How has your life changed since then?
Drastically. I focus on being creative all the time now. Busier than I’ve ever been in my life, but it doesn’t really feel like work because I love it. Since the band started, it’s the first time I’ve ever went to Europe, first time I’ve ever went to Australia. It’s become a catalyst for your traveling, seeing other things and seeing other cultures. Everything is different. I’m living out of a suitcase.
What did you have in mind when you started Foster The People? Is your goal to uplift and inspire the masses?
Yeah, that’s something we talked about earlier on. We definitely have a heart for charity and helping people. That was a big reason we named the band Foster The People, because we want to do more with our lives than just music and make money off making music. We want to be able to do something to help people and go a step further, because we can. We’re still defining that vision in terms of specifics, but that’s something we’ve talked about since day one.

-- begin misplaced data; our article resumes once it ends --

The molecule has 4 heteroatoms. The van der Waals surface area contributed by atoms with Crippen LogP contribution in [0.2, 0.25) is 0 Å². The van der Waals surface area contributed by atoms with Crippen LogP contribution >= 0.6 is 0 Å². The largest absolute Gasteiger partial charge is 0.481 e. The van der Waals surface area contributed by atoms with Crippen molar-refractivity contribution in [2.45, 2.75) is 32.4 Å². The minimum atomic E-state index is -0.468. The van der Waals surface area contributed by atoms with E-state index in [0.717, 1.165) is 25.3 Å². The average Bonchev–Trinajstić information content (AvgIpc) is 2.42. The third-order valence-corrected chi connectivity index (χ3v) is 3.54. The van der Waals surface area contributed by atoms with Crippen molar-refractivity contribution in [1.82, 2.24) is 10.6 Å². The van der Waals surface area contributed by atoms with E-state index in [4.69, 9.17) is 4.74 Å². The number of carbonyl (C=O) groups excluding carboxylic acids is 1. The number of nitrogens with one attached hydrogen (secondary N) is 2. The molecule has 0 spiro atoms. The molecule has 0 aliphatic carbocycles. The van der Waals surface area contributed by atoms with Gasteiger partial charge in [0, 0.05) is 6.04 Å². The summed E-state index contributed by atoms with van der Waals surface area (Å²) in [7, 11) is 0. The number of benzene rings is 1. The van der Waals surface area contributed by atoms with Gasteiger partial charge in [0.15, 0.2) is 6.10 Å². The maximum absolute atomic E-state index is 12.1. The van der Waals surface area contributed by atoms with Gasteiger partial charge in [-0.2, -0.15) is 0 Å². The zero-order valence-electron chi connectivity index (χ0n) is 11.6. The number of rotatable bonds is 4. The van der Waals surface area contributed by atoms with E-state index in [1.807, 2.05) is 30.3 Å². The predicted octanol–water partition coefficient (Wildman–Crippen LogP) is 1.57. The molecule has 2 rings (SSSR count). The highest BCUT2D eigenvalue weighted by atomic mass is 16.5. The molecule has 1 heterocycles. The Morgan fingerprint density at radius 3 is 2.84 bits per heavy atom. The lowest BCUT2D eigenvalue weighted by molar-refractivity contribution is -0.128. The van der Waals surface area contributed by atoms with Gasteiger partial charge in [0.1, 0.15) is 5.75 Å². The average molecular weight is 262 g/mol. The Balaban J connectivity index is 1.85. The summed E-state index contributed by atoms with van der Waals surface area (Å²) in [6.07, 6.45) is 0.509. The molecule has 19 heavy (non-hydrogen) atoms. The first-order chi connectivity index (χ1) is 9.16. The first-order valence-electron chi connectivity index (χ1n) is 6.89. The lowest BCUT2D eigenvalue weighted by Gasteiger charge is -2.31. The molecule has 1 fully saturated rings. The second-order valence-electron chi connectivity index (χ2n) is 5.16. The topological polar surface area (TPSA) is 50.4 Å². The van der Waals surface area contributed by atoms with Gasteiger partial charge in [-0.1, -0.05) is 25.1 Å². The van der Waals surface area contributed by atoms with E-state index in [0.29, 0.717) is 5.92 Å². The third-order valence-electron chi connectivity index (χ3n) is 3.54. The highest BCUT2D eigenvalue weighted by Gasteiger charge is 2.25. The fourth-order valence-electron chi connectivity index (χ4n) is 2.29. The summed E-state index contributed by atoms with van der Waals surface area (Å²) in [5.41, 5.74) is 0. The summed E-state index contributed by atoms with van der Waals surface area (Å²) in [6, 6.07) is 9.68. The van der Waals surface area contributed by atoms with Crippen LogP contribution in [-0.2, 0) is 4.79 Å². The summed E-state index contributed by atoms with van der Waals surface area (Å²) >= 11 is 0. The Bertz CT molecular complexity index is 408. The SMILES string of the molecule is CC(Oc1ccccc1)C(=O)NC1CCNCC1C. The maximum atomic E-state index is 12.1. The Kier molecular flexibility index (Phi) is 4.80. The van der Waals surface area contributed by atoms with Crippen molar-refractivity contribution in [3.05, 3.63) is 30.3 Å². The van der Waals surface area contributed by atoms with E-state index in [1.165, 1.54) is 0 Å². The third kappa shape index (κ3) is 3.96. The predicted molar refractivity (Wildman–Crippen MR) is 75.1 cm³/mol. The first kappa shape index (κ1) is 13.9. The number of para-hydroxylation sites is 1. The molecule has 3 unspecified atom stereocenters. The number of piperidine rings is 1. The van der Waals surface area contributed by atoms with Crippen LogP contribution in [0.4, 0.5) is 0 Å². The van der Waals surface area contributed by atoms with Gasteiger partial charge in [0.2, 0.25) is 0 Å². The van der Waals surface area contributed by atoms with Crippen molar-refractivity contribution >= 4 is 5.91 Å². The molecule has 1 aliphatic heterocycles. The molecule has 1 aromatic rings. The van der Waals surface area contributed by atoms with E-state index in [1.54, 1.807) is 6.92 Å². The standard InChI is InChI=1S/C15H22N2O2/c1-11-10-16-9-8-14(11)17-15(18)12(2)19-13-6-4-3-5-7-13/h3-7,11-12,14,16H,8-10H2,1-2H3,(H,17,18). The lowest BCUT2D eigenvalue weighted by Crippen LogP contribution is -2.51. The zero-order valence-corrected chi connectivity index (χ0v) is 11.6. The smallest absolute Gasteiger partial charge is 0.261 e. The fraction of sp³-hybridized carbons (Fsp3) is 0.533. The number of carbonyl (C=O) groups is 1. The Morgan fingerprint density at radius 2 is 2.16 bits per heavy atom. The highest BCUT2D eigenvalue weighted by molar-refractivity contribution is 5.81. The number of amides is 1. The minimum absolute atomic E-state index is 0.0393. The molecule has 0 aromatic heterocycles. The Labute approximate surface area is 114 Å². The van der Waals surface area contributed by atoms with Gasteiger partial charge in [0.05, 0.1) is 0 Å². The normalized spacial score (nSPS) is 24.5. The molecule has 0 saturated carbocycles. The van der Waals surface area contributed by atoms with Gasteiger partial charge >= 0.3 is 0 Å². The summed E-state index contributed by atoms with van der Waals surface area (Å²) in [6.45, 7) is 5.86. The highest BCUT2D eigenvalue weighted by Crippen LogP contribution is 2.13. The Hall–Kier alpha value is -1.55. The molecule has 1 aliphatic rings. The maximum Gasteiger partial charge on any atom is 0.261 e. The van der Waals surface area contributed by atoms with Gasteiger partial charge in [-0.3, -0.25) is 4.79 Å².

How’s the band dynamic? How does your band work?
I’m the songwriter. I’ll write the song, we’ll strip it down and build it back up live. Everybody has creative control over that. We’re a creative democracy.
What’s your songwriting process? Lyrics or music first?
Usually I’ll get the vibe going with the music. It usually starts with drums and then I’ll kind of build from there. Before I put any pen to paper, I’ll think about what I want to write about or what the music is making me feel. A lot of the time, the music will put me in a place, or put me in a scenario, or put me in a character.
Then I’ll just press record and start vamping. So, I just kind of freestyle it first. I’ll freestyle it all the way through … a number of times. A lot of the times the freestyle is a really clear picture of what the character is that I am and where I am. Then I’ll go in and fill in the blanks.
One of your hits, “Pumped Up Kicks,” is all over The Current right now, which is one of our big radio stations here in Minnesota. The subject of the song, a loner child who is contemplating shooting other kids, is a unique and daring choice. What’s with that?